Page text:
SOUTH PORTLAND — Plans to reconfigure Broadway near Ferry Village will proceed this summer, but the full scope of the work may need more city funding.
A Maine Department of Transportation project to resurface Broadway from Cottage Road to Pickett Street will include redesigned travel lanes between Stanford and Walnut streets to make room for a center turn lane.
Because of insufficient gravel under the asphalt at the edges of the street, some sections could require more than resurfacing, which would add almost $90,000 to the current $85,000 city share for the work.
At a City Council workshop Monday, City Manager Jim Gailey and Planning Director Tex Haeuser received council support for the plan, despite the potential added cost.
The project has the unanimous endorsement of the 11-member South Portland Bicycle & Pedestrian Committee, although it means no dedicated bicycle lane can be created, Councilor Patti Smith said.
Smith, a committee member, and said making space for bicyclists on that part of Broadway is difficult.
“There is not that much real estate to make it a bona fide bike lane,” she said.
Haeuser and Gailey said MDOT test borings at the edges of the roadway initially indicated the gravel under the asphalt might not properly hold the weight of traffic.
Gailey said he is looking for other sources to fund the additional road work, if needed.
“If needed” became an important phrase Monday night, as Haeuser and MDOT Project Manager Denis Lovely said revised study indicates the gravel is stable, and adding an inch of asphalt to the current 5-inch surface will strengthen the road.
The work on Broadway will be timed to coincide with improvements at Broadway and Mussey Street that will add enhanced pedestrian crossings with push-button walk and yield signals for pedestrians. Lovely said the jobs should go out to bid in early March.
West of the intersection, parking outside the apartments at 425 Broadway known as Hazard Tower will likely be eliminated and a small lot and turn-in area will be built on the property.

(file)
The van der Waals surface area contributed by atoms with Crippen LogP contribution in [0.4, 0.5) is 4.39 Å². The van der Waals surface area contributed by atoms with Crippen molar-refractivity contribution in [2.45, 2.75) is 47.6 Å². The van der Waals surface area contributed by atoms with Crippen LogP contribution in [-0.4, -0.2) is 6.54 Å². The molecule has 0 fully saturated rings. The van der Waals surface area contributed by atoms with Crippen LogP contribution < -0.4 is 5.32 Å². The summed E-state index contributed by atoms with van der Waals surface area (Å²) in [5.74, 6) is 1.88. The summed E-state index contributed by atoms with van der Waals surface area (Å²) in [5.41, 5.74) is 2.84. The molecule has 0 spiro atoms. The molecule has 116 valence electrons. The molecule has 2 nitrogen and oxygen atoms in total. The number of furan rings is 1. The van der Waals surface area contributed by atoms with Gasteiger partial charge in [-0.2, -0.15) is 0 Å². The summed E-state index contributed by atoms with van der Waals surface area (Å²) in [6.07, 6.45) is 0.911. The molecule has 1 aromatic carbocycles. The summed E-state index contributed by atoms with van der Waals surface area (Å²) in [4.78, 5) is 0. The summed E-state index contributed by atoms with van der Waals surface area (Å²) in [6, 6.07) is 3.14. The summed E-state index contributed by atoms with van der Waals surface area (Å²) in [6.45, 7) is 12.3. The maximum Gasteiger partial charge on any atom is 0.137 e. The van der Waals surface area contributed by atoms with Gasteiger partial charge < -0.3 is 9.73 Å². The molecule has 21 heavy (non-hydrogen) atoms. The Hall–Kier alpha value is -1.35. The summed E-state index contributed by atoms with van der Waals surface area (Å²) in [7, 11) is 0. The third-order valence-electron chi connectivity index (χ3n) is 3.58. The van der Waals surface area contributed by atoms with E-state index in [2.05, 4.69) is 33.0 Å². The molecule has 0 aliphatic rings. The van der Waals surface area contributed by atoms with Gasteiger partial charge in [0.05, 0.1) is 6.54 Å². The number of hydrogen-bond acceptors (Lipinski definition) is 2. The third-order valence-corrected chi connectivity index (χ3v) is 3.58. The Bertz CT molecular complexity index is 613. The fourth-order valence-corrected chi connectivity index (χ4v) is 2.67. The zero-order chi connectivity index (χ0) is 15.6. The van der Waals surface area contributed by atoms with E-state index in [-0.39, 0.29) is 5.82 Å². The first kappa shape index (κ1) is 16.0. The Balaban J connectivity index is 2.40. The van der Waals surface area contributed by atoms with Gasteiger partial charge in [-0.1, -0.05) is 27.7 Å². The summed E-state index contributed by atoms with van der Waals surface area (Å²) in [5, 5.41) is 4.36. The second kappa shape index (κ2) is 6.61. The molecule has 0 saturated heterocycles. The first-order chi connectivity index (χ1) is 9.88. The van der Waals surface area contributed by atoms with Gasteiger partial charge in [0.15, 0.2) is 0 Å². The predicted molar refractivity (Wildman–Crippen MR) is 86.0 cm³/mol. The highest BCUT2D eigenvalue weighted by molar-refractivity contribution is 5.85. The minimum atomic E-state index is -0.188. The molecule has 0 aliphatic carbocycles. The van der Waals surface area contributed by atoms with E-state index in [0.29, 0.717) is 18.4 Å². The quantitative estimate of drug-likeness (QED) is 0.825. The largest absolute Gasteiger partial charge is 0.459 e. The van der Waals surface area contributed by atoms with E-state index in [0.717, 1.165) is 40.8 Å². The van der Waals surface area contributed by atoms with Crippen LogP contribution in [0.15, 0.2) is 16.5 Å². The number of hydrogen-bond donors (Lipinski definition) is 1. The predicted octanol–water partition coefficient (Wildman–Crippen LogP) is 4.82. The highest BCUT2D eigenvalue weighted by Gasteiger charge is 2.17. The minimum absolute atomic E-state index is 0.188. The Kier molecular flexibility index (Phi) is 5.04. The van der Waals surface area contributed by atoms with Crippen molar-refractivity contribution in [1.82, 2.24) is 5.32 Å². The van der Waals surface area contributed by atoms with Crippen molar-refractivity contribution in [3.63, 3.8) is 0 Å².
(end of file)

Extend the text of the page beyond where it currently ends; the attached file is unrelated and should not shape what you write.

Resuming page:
Haeuser and traffic engineer Steve Sawyer of Sebago Technics traversed some of the same ground last week during a public forum hosted by the Bicycle & Pedestrian Committee.
The forum, attended by about 15 people – half of them members of the 11-person committee – traced the course of improvements and plans to make it easier to get around the city by foot or bicycle.
Held at the Opportunity Alliance offices in Brick Hill, the forum focused to a degree on the challenges of making western South Portland more accessible.
Waterfront and Transportation Director Tom Meyers was told by commuters the convergent 24A and 24B bus routes could be tweaked to provide more west-end service.
Sawyer suggested a sidewalk on Westbrook Street next to the municipal golf course, which would make it safer for neighborhood children to walk to school.
But the discussion still returned to Broadway, the Meetinghouse Hill section of the city and the difficulty some residents have walking or riding to Knightville.
Gary Higginbottom said he had just moved to the city and saw vast potential for getting around by foot and bicycle.
But first, some solutions were needed for the “major physical and psychological barrier that is Broadway,” he said.
Higginbottom said the cycles for crossing streets are poorly timed, and the crosswalk buttons don’t always work. He suggested the emphasis on accommodating vehicle traffic should be re-evaluated.
But with an estimated 50,000 vehicles passing daily through the intersection of Broadway and Waterman Drive near the Casco Bay Bridge, Sawyer said traffic and walk signals need to be geared to traffic flow.
Crossing signals are set to a concurrent phase to avoid completely stopping traffic, and enhanced signs have been installed at some crosswalks, like those where the Greenbelt crosses Ocean Street and Cottage Road near Mill Creek Park.
But Sawyer said installing traffic stop lights at pedestrian crossings set away from intersections has not taken hold nationally, despite some ambiguity about laws requiring drivers to yield to pedestrians in crosswalks.
Maine House District 122 Rep. Terry Morrison, D-South Portland, meanwhile, has filed initial legislation that would require motorists to stop for pedestrians in crosswalks.